Rain and Rhino

Love Letters from the Hermitage

Zen and the Refugee

An address given at an inter-faith service on behalf of refugees at Christ Church Cathedral in Lexington, KY, January 31, 2017. Zen Buddhist people tend to shy away from settled statements of principle, so when we seek insight and direction on matters of justice we often take a cue from other religious traditions, especially the Desert monotheism of our Jewish, Christian and Muslim friends, whose unique and perhaps greatest contribution to humanity may be their insistence on the central place in salvation history of the marginalized—the poor, the weak, the stranger—and the determination of their prophets to hold the powerful to account for how they are treated.

But where it is poor in doctrine Zen is rich in images, not least in images of the refugee. In Mahayana literature the authentic practitioner is depicted as homeless, wandering in emptiness, finding no solid foundation—nothing material, nothing spiritual, nothing philosophical or conceptual, simply nothing—to rest on, lay claim to, build a wall around. In East Asia Zen monks and “wander” twice a year, Spring and Fall, depending entirely on the hospitality of others. The Zen seeker is compared to a bird taking shelter in the branches of a tree on a winter night, as in this old Zen poem:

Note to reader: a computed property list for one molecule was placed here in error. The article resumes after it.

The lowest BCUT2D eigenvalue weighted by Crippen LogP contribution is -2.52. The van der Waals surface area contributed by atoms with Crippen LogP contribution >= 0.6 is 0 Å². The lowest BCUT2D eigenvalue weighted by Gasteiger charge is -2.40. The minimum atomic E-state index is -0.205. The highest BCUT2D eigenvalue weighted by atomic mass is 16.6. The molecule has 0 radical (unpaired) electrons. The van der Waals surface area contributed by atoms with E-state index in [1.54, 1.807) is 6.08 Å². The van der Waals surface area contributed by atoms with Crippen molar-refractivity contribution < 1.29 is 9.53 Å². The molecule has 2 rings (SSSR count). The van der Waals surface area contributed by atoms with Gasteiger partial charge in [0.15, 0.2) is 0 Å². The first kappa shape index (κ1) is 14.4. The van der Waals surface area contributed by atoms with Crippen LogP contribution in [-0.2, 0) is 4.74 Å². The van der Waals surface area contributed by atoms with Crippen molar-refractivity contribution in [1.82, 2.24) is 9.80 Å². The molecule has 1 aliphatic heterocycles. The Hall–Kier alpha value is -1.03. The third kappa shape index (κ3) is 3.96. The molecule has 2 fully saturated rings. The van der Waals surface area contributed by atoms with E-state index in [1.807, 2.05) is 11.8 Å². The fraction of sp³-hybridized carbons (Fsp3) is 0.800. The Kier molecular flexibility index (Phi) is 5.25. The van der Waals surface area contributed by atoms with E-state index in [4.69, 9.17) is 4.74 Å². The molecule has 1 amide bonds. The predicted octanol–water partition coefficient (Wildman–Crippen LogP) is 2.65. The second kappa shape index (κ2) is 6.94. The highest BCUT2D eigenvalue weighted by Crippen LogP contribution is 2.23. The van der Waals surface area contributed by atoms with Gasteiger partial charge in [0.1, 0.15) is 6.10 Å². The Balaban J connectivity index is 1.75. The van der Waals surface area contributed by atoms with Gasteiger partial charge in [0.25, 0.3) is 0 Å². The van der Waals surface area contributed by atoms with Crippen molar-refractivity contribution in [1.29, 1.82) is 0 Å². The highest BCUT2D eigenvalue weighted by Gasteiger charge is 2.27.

from The Book of Serenity: “Yaoshan Ascends the High Seat"

Clouds sweep the eternal sky,
Nesting in the moon, the crane.
The cold clarity gets into her bones:
She cannot go to sleep.


But in our practice this state of wandering is balanced by a vivid sense, derived most likely from an old Chinese Buddhist school, of being birthed, in each moment, into a living network of relationships, a moment-world, if you like, of being fully welcomed and embraced by this tender, fragile, moment-world, of being showered with gifts of nature and of nurture that one has done nothing to deserve, and of being given responsibilities for which one did not sign any previous contract. And I tell you tonight, from the bottom of my heart, that to realize “being-birthed” into this moment world, and to take on the obligations entailed by that birth, is no burden. On the contrary: it is a liberation, and a joy.

We revere the refugee because she carries, in her body, the truth of our homeless existence in emptiness. But take with me the next step, beyond reverence: let us welcome her; let us embrace her. For in so doing we come forward precisely as that tender, fragile moment-world into which we are all, in this very moment, born.

Tonight the cold clarity gets into our bones. May we never go to sleep.